Image of Rob Loranger Goes the Distance
Innovator Article

Rob Loranger Goes the Distance
Software Consultant Helps Clients Accelerate Productivity and Innovation

It takes focus, commitment and endurance to train for and finish a marathon—the same qualities that help Rob Loranger excel at work and in the classroom.

Loranger started running in college as a way help stay in shape. He ran his first competitive race, a 10k, about nine years ago, and has steadily stepped up his training. At the Big Sur International Marathon in 2009, he finished four seconds under his goal of four hours. Over time running has evolved from a successful fitness strategy to teach Loranger some larger life lessons.

Having the experience of an MBA combined with a solid foundation in business will open doors and provide me with options in my future professional life. –Rob Loranger

On the race course, says Loranger, his competitive side kicks in, “allowing me to see what I have, how I stack up against other people.” He’s learned to think and act strategically, keeping his eyes on the prize. Running “has taught me what it takes to accomplish something that might not offer an immediate return,” he says.

A first-year student in the Bay Area Working Professional MBA program, Loranger has been a software consultant at Embarcadero Technologies, Inc., in San Francisco since 2005. The privately held global software firm has more than 500 employees in 29 countries and annual revenues north of $100 million. Embarcadero serves more than 90 of the Fortune 100 companies, and 97 percent of the Global 2000 companies. It has more than three million users in thousands of companies in demanding vertical industries, such as health care, technology, entertainment, finance and education. Embarcadero’s tools enable its customers to leverage all of the industry’s major database platforms, operating systems, frameworks and programming languages.

Loranger uses his problem-solving skills and technical know-how honed as an electrical engineering major at the University of California, Santa Barbara, to make life easier for developers, architects and database administrators. He helps them build IT environments that enhance staff productivity, optimize costs, streamline compliance and accelerate development and innovation.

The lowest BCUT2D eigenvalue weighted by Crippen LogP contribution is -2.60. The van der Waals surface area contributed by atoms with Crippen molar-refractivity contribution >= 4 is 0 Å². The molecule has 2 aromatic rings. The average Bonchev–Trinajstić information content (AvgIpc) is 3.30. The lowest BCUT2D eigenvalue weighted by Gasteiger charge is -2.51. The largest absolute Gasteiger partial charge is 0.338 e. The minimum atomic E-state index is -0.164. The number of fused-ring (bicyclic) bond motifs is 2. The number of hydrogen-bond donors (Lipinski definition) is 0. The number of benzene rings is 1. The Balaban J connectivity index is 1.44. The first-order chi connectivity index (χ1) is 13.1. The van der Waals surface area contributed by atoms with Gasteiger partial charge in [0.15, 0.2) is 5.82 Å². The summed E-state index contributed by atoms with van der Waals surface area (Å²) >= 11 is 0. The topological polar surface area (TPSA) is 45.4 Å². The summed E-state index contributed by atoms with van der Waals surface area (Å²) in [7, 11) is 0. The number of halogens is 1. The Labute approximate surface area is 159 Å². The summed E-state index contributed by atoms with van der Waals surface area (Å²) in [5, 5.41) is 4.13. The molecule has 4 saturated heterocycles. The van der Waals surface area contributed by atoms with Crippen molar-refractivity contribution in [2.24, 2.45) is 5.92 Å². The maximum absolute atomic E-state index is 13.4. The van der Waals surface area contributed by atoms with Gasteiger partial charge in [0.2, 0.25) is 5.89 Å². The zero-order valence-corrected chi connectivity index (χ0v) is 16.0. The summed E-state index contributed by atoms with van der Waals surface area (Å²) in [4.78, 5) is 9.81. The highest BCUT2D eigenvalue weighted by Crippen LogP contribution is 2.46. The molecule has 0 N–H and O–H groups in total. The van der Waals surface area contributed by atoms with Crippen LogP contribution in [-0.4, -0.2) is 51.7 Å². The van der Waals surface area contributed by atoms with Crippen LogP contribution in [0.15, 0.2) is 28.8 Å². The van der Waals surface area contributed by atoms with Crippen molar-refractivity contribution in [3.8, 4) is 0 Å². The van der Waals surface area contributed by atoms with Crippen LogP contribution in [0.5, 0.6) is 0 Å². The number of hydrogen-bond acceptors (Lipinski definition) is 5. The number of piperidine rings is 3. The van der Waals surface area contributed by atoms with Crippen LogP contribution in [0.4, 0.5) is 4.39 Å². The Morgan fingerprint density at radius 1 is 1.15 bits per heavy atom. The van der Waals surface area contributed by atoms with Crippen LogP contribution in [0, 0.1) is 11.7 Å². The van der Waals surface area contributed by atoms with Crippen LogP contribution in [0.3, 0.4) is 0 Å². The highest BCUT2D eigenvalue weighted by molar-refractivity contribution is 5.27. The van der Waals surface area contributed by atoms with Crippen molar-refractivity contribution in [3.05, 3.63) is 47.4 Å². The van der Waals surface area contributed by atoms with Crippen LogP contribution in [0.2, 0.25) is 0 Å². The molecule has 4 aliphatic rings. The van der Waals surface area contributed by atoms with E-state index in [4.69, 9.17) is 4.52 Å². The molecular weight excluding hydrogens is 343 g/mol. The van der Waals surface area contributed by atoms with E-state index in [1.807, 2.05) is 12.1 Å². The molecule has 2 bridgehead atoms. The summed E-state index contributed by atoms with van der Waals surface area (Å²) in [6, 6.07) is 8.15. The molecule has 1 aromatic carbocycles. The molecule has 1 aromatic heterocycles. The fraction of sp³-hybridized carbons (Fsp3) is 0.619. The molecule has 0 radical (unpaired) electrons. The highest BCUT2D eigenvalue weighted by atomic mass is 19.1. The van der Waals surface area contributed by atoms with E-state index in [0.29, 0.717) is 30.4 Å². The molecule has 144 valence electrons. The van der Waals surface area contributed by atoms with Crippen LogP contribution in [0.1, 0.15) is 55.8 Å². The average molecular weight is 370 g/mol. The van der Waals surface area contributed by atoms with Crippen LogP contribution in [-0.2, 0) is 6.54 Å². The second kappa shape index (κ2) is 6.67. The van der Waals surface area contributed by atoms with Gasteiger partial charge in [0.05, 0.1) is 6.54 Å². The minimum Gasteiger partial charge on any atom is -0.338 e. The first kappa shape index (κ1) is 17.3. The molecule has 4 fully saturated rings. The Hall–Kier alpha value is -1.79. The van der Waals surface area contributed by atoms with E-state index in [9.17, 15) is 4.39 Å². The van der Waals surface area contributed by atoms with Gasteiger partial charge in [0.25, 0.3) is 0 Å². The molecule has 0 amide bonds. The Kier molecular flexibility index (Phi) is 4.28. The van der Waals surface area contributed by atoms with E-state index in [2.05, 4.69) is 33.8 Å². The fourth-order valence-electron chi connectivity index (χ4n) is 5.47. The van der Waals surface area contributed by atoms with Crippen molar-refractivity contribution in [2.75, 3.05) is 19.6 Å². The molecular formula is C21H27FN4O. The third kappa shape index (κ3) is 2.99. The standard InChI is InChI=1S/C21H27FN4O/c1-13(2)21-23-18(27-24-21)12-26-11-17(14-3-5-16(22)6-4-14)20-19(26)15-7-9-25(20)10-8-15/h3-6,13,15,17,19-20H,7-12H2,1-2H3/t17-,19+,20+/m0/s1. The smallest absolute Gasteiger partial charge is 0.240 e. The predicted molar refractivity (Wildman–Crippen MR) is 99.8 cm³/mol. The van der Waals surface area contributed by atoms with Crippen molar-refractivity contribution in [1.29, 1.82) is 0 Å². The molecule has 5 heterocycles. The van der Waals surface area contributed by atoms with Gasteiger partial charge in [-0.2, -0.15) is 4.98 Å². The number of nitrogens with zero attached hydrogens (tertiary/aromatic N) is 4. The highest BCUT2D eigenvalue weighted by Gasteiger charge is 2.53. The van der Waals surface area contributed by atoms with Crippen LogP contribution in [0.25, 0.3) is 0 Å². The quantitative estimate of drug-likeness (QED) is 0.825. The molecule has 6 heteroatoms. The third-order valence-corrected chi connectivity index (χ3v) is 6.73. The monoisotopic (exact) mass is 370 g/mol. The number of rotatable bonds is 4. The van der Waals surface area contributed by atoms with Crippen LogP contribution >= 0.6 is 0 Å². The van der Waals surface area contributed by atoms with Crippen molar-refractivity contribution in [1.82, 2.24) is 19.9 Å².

Pursuing his MBA, he says, is expanding his skill set to become a product manager, which he compares to being a business owner within a company, with ultimate responsibility for a product’s success. As a product manager, he says, he would work with a cross-disciplinary team, including the software firm’s marketing department to convey the product’s value to customers, as well as with the sales and finance departments to set price points. He sees a product manager experience as a stepping stone to prepare to run his own company.

Loranger chose the Working Professional MBA program in part because it allows him the freedom to tailor his courses to his needs, rather than forcing him to choose one area of focus. “Having the experience of an MBA combined with a solid foundation in business will open doors and provide me with options in my future professional life,” he says. There are both immediate and longer-term returns.

The core marketing course has opened his eyes to the bigger picture. “You should look at your product not as a set of features and functionality but rather as what kind of value the customer will derive from it,” he says.

In his spare time, Loranger volunteers at the Center for Urban Education about Sustainable Agriculture, which runs the Ferry Plaza Farmers Market in San Francisco. “It’s fun to be there,” he says. “There’s good energy at the market.” Loranger once considered becoming a chef and worked in the restaurant industry as a catering assistant, bartender and waiter. He enjoys working close to food, supporting the local economy and organic farming.


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